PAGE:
“It’s impossible to open the boxes and not want to read everything,” I said. “Oh yes,” she said.

Then more students started to arrive to help as I was leaving. I was nervous about my trip to Wisconsin for a few days, but one of the things I love about Greenville is that when there’s a project, everyone is all in–doesn’t matter whose idea it was, or what your affiliation is. If there’s something that needs to be done, someone is there to help. Weber wants the students active in this. There’s a whole lot of thank you cards to write.

This attitude is why I like this little hamlet of a town. Despite it sometimes not quite being in the 21st century, despite the Internet going out in the middle of the day, despite the crumbling sidewalks rolling up at 5 pm (hey they have a grant from the state to fix our potholes and highway and sidewalks!), it’s a great place to teach kindness and breathe fresh air. It’s a place where there is always something that needs to be done and there are people willing to show others how to do those things.

Many of us are not from here. I’d say maybe half the town is originally from somewhere else California. We all found our way here from one place or another. I lived in San Francisco in my 20s and early 30s and have become one of the SF economically exiled. I had a hard time visualizing raising a family in a studio apartment for 2K a month, so I moved up here so I could stay home with my kids when they were babies and have them grow up near their grandmas ( my moms live 5 miles away). The moms aren’t from here either but good friends of theirs were. Mom 2 found this place in the 60s when she was the then Methodist minister’s wife. She lived in the parsonage which became the thriftstore and never lost ties to the area and its people. That’s how we are up here now.

Housecleaning:

I’ll work on an Amazon list (thank you for making all those items on the list enter our library) from the Minneapolis airport.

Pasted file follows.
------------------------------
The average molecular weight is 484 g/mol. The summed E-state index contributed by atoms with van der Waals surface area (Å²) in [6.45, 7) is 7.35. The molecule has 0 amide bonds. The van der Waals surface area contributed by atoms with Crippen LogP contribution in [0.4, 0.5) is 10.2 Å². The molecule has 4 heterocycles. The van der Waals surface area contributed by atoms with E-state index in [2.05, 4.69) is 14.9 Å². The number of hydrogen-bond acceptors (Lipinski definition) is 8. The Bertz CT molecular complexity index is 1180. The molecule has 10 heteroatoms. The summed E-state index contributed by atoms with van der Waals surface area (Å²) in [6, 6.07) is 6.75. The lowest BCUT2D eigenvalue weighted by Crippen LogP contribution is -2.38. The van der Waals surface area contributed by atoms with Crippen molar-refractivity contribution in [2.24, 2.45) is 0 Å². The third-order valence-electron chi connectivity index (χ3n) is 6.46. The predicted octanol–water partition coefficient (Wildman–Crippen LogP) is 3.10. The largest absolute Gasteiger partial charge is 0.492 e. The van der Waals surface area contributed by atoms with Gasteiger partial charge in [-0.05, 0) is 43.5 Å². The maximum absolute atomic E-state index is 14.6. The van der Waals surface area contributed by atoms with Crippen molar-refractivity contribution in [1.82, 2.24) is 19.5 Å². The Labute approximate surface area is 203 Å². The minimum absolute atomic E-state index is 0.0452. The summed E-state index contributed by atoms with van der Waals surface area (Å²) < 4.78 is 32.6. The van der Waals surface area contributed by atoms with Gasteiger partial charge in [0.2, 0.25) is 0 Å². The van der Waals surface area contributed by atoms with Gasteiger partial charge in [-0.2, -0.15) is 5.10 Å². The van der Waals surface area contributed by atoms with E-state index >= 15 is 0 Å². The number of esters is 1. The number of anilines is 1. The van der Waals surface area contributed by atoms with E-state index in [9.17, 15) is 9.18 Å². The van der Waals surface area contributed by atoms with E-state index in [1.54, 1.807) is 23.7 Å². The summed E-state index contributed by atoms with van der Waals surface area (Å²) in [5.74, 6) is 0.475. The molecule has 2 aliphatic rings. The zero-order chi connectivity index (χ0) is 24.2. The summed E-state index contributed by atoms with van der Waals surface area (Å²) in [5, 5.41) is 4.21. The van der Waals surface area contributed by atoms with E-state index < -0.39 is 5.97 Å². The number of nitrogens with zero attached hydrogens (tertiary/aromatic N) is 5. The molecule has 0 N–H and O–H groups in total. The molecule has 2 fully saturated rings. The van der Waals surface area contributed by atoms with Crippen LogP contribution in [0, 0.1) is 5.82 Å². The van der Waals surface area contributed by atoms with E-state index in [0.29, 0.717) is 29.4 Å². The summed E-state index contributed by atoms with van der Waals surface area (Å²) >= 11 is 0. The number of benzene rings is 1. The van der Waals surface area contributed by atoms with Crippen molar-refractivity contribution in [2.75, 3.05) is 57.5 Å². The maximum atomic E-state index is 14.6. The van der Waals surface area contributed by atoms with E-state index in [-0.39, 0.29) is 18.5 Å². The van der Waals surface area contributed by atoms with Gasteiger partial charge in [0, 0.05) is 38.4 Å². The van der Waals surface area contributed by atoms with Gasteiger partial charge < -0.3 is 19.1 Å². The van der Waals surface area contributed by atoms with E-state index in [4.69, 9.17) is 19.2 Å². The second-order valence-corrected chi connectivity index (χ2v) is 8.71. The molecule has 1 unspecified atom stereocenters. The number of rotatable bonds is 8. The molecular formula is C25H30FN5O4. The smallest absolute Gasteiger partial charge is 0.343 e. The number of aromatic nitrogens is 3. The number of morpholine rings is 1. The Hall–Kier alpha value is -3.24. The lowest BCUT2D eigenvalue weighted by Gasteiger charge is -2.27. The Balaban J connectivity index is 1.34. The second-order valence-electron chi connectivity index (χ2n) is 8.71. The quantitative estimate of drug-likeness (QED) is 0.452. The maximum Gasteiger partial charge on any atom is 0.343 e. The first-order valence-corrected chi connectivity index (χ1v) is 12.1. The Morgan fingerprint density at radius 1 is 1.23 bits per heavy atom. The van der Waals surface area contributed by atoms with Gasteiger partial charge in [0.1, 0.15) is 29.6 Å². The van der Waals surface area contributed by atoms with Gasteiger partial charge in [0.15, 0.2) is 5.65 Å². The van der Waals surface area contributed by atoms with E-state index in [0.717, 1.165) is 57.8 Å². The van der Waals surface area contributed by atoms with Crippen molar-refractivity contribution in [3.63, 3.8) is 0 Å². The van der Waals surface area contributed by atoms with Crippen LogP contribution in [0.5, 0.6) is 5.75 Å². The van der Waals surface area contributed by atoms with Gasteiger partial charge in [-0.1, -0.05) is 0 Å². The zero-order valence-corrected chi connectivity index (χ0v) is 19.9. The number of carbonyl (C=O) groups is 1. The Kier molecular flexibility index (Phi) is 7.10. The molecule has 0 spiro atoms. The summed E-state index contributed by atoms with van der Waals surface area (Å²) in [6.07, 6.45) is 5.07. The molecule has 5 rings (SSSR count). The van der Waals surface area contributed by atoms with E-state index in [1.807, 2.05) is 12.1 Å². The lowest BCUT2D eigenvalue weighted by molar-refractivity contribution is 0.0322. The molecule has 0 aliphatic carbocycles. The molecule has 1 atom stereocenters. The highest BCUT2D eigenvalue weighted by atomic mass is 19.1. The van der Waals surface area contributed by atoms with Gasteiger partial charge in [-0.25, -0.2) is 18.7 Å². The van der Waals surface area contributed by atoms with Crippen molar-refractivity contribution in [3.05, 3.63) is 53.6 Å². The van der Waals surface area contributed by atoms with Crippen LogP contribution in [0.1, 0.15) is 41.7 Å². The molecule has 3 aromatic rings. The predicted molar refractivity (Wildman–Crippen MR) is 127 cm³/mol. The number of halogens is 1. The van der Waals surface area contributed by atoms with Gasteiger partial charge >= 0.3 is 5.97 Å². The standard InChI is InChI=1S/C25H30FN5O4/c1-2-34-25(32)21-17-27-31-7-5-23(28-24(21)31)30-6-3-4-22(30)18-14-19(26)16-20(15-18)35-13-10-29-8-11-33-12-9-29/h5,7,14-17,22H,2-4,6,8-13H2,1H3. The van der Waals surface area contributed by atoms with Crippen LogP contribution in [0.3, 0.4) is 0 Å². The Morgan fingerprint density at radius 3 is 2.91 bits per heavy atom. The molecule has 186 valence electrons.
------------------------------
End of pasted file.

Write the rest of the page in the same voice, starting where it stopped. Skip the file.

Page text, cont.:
We accept gently used.

It’s a 7th-12th grade library. Some kids a little behind , some a little ahead.

If we get duplicates we have two other area libraries that we think could use help—they weren’t in dire straits like us but nor did they have a lot of new books either.

Okay. My plane is boarding. Have a lovely day.

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Just. One. Book. Part 4 THE WISH LIST

Hi Everyone wishing to donate. I thought you should see some of our sixth graders who are heading to 7th grade in the fall. This was ‘graduation’ day on Thursday held at the Greenville park on Hot Springs Road.

Okay I went around and asked for requests for what one would want to see in the library from teachers and community members around here. Many of you I have emailed back and forth with and I have an idea of some of the books that are coming by donation without a list. This is by no means exhaustive. Just a start. I know there are holes.

I have simple behind grade level books (6th grade) to freshmen college level.

This is just a preliminary list and most of the time I was thinking things like— oh I remember reading that or what did Green Apple books in SF say was good for teens? Etc. It’s not an end list; it’s a beginning one and not all teachers have weighed in yet.

I want to expand the science section in particular. I asked poets and writers about the poetry.

I will make a film section, but as film and poetry are my things I love, I get bogged in detail. Can only really do one at a time. Okay so here’s the list on Amazon you are welcome to refer people to it. And it’s under my husband’s name: Julian Wells.

https://www.amazon.com/gp/registry/giftlist/2ZIQ8N3ROWEVV/ref=topnav_lists_3

Thank you so much for being part of this journey to recreate a library in our school.